Use pip or conda to install:

$ pip install knit --upgrade
$ conda install knit -c conda-forge



Instantiate knit with valid ResourceManager/Namenode IP/Ports and create a command string to run in all YARN containers

>>> from knit import Knit
>>> k = Knit(autodetect=True) # autodetect IP/Ports for YARN/HADOOP
>>> cmd = 'date'
>>> k.start(cmd)

start also takes parameters: num_containers, memory, virtual_cores, env, and files


After starting/submitting a command you can monitor its progress. The status method communicates with YARN’s ResourceManager and returns a python dictionary with current monitoring data.

 >>> k.status()
{'allocatedMB': 512,
'allocatedVCores': 1,
'amContainerLogs': '',
'amHostHttpAddress': '',
'applicationTags': '',
'applicationType': 'YARN',
'clusterId': 1454100653858,
'diagnostics': '',
'elapsedTime': 123800,
'finalStatus': 'UNDEFINED',
'finishedTime': 0,
'id': 'application_1454100653858_0011',
'memorySeconds': 63247,
'name': 'knit',
'numAMContainerPreempted': 0,
'numNonAMContainerPreempted': 0,
'preemptedResourceMB': 0,
'preemptedResourceVCores': 0,
'progress': 0.0,
'queue': 'default',
'runningContainers': 1,
'startedTime': 1454276990907,
'state': 'ACCEPTED',
'trackingUI': 'UNASSIGNED',
'user': 'ubuntu',
'vcoreSeconds': 123}

Often we track the state of an application. Possible states include: NEW, NEW_SAVING, SUBMITTED, ACCEPTED, RUNNING, FINISHED, FAILED, KILLED

Further details on the current functioning of the cluster are available via the connected yarn_api class which can help with trouble shooting: cluster_metrics(), nodes(), systems_logs.


We retrieve log data directly from a RUNNING Application Master:

>>> k.logs()

Or, if log aggregation is enabled, we retrieve the resulting aggregated log data stored in HDFS. Note: aggregated log data is only available after the application has finished or been terminated, usually with a small lag of a few seconds while log aggregation takes place.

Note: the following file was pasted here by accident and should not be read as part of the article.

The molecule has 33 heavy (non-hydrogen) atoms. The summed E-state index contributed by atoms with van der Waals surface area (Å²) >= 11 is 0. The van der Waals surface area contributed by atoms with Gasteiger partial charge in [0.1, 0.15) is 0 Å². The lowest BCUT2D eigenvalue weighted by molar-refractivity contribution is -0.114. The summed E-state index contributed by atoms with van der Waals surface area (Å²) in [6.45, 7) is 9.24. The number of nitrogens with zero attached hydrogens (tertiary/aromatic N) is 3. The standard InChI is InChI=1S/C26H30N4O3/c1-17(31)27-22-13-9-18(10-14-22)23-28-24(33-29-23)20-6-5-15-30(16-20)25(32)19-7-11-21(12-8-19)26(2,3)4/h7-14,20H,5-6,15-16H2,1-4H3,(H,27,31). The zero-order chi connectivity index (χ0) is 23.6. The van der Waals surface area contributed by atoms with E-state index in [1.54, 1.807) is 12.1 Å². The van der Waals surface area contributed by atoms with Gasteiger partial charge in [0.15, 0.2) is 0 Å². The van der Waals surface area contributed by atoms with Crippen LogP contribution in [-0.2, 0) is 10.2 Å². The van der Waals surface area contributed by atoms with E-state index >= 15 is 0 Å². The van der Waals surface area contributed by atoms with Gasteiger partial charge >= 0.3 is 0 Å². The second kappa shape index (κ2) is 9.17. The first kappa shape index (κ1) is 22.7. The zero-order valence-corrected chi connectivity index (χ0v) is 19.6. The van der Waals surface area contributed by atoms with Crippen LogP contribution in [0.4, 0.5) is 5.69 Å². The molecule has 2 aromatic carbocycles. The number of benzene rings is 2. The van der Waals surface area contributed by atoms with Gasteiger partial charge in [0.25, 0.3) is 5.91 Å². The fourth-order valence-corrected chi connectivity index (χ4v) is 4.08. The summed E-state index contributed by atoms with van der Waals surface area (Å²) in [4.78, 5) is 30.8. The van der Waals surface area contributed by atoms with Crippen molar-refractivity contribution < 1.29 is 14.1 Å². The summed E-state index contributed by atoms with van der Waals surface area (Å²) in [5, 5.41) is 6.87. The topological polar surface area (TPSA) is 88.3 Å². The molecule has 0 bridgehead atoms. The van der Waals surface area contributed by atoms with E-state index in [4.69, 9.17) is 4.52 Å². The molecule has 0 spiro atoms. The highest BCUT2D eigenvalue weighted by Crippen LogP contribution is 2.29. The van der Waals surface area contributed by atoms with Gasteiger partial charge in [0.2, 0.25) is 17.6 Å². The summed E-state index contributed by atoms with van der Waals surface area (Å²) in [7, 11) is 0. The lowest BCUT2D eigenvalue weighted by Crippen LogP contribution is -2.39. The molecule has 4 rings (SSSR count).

To stop an application from executing immediately, use the kill method:

>>> k.kill()

Python Applications

Python applications can be created by first making a conda environment for them to run within. This can be done directly with CondaCreator (and such environments are cached and reused) or with the knit instance itself.

A simple Python based application:

from knit import Knit
k = Knit()

env = k.create_env('test', packages=['python=3.5']])
cmd = 'python -c "import sys; print(sys.version_info); import random; print(str(random.random()))"'
app_id = k.start(cmd, num_containers=2, env=env)

A long running Python application. Here we reuse the same environment create above:

from knit import Knit
k = Knit()

cmd = 'python -m SimpleHTTPServer'
app_id = k.start(cmd, num_containers=2, env=env)

Dask Cluster

Run a distributed dask cluster on YARN with a few lines like:

To start a dask cluster on YARN

import dask_yarn

# Specify conda packages and channels for execution environment
cluster = dask_yarn.DaskYARNCluster(packages=['python=3.6', 'scikit-learn', 'pandas', 'dask'],

# each worker gets 4GB and two cores
cluster.start(nworkers=10, memory=4096, cpus=2)

from dask.distributed import Client
client = Client(cluster)